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25 апреля 2009 | Автор: Admin | Рубрика: Научная литература » Социология | Комментариев: 0

Muslim Networks and Transnational Communities in and Across Europe
Publisher: Stefano Allievi, Jorgen S. Nielsen (Brill Academic Publishers) | 2003-02-01 | ISBN: 9004128581 | PDF | 352 pages | 1.6 MB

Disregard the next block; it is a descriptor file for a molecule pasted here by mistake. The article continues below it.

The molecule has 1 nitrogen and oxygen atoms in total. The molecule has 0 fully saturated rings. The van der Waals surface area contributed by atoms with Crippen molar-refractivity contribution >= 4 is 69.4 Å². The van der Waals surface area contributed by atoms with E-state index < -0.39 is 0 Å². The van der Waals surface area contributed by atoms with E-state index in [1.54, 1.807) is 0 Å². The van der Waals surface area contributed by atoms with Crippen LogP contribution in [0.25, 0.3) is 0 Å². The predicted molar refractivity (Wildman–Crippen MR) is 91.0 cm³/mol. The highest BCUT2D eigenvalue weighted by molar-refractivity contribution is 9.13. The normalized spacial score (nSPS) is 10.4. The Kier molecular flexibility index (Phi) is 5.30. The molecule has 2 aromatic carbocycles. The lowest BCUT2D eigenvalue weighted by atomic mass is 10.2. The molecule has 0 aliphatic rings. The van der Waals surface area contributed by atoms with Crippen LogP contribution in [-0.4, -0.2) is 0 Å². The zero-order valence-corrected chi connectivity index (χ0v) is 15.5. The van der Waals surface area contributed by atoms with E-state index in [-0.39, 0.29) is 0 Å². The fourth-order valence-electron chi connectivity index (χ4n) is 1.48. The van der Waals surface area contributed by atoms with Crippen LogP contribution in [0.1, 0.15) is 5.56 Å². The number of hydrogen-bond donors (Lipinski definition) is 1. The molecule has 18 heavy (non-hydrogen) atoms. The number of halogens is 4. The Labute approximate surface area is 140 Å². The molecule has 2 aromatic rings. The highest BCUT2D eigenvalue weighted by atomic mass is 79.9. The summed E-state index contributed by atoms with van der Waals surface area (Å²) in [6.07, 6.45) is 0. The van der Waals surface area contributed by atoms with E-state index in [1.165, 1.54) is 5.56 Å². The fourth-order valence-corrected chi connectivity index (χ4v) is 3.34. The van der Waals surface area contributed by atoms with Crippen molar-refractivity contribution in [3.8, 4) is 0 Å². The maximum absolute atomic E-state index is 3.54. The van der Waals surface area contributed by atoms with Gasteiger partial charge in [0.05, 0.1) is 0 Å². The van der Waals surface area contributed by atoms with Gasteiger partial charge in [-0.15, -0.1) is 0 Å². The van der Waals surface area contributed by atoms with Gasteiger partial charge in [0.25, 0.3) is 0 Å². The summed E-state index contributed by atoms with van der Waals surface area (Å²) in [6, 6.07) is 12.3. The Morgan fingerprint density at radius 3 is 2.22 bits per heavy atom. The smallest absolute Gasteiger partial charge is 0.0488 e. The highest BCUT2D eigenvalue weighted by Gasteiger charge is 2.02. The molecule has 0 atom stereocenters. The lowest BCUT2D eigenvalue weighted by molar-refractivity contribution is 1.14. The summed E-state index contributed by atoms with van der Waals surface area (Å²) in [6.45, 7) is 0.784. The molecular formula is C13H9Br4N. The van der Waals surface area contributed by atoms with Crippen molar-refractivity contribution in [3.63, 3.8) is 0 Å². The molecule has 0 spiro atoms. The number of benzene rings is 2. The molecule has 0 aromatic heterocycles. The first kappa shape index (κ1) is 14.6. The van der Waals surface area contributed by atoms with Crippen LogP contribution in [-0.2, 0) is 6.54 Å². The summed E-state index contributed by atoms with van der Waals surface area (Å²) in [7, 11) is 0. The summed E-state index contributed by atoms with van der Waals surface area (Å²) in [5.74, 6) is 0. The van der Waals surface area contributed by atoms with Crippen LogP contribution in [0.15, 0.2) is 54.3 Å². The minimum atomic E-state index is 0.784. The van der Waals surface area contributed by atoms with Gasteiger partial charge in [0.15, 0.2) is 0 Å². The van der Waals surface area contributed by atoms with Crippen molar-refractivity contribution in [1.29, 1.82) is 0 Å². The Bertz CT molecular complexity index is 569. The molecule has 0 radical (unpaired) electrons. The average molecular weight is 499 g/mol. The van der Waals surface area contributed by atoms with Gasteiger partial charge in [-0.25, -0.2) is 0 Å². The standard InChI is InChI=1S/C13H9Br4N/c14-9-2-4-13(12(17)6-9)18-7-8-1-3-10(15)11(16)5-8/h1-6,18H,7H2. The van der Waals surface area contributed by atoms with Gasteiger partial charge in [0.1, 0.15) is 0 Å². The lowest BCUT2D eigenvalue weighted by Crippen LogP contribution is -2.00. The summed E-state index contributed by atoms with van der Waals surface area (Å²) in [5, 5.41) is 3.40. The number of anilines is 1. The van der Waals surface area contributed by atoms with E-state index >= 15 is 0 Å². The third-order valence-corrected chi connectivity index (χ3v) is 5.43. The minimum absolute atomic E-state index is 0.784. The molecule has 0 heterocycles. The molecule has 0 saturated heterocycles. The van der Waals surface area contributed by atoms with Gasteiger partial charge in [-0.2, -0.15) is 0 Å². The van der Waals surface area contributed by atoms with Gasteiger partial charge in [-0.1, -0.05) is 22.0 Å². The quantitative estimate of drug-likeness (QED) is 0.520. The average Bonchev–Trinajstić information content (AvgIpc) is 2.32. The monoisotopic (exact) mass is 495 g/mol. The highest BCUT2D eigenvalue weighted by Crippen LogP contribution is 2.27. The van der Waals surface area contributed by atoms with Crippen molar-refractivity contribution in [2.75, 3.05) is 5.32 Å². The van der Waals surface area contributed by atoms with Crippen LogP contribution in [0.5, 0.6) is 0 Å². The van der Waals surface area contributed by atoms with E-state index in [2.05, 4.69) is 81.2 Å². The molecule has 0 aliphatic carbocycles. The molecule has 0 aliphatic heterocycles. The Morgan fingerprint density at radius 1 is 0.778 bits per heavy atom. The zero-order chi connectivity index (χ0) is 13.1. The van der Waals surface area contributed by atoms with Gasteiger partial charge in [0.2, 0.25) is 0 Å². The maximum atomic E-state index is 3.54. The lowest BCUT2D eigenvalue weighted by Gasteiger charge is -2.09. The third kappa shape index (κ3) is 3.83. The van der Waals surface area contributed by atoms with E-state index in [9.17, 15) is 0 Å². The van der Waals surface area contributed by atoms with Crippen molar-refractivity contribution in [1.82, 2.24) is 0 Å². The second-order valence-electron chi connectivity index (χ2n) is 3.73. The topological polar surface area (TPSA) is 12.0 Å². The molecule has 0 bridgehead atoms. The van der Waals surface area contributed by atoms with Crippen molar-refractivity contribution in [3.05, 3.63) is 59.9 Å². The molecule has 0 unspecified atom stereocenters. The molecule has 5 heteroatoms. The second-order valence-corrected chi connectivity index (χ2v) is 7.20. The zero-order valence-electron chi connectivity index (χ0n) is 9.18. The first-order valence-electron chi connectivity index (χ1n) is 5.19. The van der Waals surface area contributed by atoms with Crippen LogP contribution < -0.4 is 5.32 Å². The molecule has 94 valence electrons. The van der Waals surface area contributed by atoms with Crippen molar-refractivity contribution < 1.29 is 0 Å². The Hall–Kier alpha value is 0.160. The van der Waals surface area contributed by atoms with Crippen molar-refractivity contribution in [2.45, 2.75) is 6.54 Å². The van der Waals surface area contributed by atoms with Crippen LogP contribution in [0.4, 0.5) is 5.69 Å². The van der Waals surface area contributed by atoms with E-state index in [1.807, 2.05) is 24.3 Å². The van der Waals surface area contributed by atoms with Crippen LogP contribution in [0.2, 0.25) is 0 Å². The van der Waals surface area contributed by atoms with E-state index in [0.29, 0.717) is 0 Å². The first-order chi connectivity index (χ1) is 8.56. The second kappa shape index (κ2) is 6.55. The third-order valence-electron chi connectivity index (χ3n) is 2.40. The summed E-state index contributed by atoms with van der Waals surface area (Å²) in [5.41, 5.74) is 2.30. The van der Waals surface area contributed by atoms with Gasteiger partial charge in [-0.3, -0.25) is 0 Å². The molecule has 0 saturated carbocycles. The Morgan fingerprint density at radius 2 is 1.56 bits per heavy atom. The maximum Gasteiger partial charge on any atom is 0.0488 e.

When serious academic study of Islam in western Europe started about a quarter of a century ago, it was from a variety of isciplinary starting points. From the social sciences there were local community studies based in ethnography and social nthropology, and sociolog­ical and geographical studies providing snapshots of larger dimen­sions and specic themes, in particular race relations and discrimination. Political science and occasionally legal studies looked at the impact of national and local structures and the participation, or absence of participation, of Muslim groups. International comparative accounts, dealing with the situation in several European countries, were primar­ily descriptive before they attempted to identify areas of common developments and haracteristics. Religious studies, broadly dened, concerned itself with religious ideas and forms of expression in the context of migration and settlement and often overlapped with the more traditional disciplines of oriental studies and comparative reli­gion or the history of religions. More recently, research has started to analyse links between the Muslim presence in western Europe and the countries of origin, recording and analysing the processes involved in chains of migra­tion and their impact at both ends of the chain. Many such stud­ies have an emphasis of interest at one end of the chain rather than the other. It is in this area that the apers in this volume have a common interest. Dierent aspects of the contemporary situation of Muslims in western Europe are dealt with, all under the general per­spective of transnational dimensions. What distinguishes the papers in this volume from much of the iterature until recently is the extent to which the ‘transnational’ forms of Islam with which we are con­fronted are partly or wholly independent of the chains of migration or shared ethnic identity. What the papers show is that there is cur­rently a very active rocess of constructing Muslim/Islamic networks held together by shared ideas and responses to the European envi­ronment, rather than common ethnic or national identity, and using various forms of media as the tool for such networking.



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